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Scare at six Belleville schools prompted by “inaccurate” info: police

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A situation Friday that led to “hold and secure” conditions at six Belleville schools was a false alarm sparked by misinformation from young students, police say.

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“There’s absolutely nothing to it,” Belleville Police Staff Sgt. Mike Kiley told The Intelligencer in a telephone interview.

He said it all began with “some information that was provided to teachers that was not correct.

“Given the current climate it precipitated a bit of a reaction, but there’s nothing to this,” Kiley said.

The students were of elementary-school age, he said.

He also said it was not a prank but added he could not elaborate.

The scare came after a May 24 mass shooting in Uvalde, Tex., when an 18-year-old man shot and 19 students, two teachers and his grandmother and wounded others before being shot to death by police were killed.

Officers received a call at 11:24 am from an east-end school regarding “a safety concern,” Kiley wrote via e-mail.

Officers then recommended schools activate the hold-and-secure conditions pending further investigation by police and school officials.

All six schools were in the city’s east end: Harry J. Clarke Public School, Queen Elizabeth Public School, Eastside Secondary School, Nicholson Catholic College, neighborhood St. Michael Catholic School, and St. Joseph Catholic School.

“After investigation it was determined there were no safety concerns and the ‘hold and secure’ was lifted,” Kiley added in a news release.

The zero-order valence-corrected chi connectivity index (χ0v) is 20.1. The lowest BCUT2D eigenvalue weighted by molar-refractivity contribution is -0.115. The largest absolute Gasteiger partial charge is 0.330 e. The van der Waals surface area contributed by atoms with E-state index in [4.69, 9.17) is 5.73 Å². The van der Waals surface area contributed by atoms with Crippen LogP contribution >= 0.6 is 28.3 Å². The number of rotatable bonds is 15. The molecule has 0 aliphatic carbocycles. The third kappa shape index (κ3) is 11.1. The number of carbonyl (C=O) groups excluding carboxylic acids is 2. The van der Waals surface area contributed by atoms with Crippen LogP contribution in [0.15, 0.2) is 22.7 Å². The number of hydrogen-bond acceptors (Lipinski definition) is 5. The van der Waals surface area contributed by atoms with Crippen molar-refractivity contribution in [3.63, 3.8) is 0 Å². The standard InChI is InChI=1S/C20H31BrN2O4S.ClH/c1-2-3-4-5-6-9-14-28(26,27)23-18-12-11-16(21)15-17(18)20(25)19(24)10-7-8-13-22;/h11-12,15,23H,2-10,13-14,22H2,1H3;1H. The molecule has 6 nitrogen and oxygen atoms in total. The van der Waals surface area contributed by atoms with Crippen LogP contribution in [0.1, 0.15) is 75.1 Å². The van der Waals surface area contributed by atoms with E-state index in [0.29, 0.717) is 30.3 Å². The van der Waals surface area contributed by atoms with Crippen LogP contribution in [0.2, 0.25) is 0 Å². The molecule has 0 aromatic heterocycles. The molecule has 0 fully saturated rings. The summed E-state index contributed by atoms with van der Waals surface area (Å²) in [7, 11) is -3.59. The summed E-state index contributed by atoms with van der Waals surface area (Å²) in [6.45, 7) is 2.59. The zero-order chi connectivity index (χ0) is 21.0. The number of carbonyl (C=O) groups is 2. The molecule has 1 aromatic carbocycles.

“There are no ongoing safety risks to students at the area schools or the public,” he wrote.

“It’s being dealt with at the school level,” Kiley added in the interview.

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Local school board officials said they did not have any further information on that aspect.

“Hold and secure” conditions occur when there is a potential dangerous situation outside a school. The condition is a medium-level alert between sheltering in place and the most serious condition of lockdown.

Kerry Donnell, the communications and privacy manager for the Hastings and Prince Edward District School board, said it requires all students and staff to remain in the school.

“The exterior doors are locked and normal school activities continue inside,” she said.

“The lights are on… blinds are not drawn.

“No one can go in or out.”

The police recommendation to lift the hold condition came at 12:53 pm, said Kelly Taylor, a communications officer for the Algonquin and Lakeshore Catholic District School board. “Everybody’s safe,” Donnell said in a telephone interview minutes after the condition ended.

Some parents who had waited out the restrictions by standing outside Harry J. Clarke Public School were reunited with their children after the boards lifted the hold.

  • With files from Derek Baldwin and Alex Filipe

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